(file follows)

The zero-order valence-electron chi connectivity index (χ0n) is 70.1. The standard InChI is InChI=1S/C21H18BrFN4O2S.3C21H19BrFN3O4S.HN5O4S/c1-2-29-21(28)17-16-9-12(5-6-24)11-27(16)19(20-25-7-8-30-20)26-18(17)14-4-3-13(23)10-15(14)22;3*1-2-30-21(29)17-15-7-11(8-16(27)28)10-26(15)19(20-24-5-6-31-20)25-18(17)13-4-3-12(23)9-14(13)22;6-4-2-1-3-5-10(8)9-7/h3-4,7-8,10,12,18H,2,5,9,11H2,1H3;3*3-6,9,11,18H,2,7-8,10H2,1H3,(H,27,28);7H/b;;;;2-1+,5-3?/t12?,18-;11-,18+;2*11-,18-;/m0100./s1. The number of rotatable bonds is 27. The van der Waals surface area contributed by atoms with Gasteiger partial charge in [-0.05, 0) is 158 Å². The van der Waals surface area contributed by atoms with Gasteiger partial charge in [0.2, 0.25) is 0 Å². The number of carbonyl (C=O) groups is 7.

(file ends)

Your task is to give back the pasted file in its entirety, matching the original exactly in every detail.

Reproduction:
The zero-order valence-electron chi connectivity index (χ0n) is 70.1. The standard InChI is InChI=1S/C21H18BrFN4O2S.3C21H19BrFN3O4S.HN5O4S/c1-2-29-21(28)17-16-9-12(5-6-24)11-27(16)19(20-25-7-8-30-20)26-18(17)14-4-3-13(23)10-15(14)22;3*1-2-30-21(29)17-15-7-11(8-16(27)28)10-26(15)19(20-24-5-6-31-20)25-18(17)13-4-3-12(23)9-14(13)22;6-4-2-1-3-5-10(8)9-7/h3-4,7-8,10,12,18H,2,5,9,11H2,1H3;3*3-6,9,11,18H,2,7-8,10H2,1H3,(H,27,28);7H/b;;;;2-1+,5-3?/t12?,18-;11-,18+;2*11-,18-;/m0100./s1. The number of rotatable bonds is 27. The van der Waals surface area contributed by atoms with Gasteiger partial charge in [-0.05, 0) is 158 Å². The van der Waals surface area contributed by atoms with Gasteiger partial charge in [0.2, 0.25) is 0 Å². The number of carbonyl (C=O) groups is 7.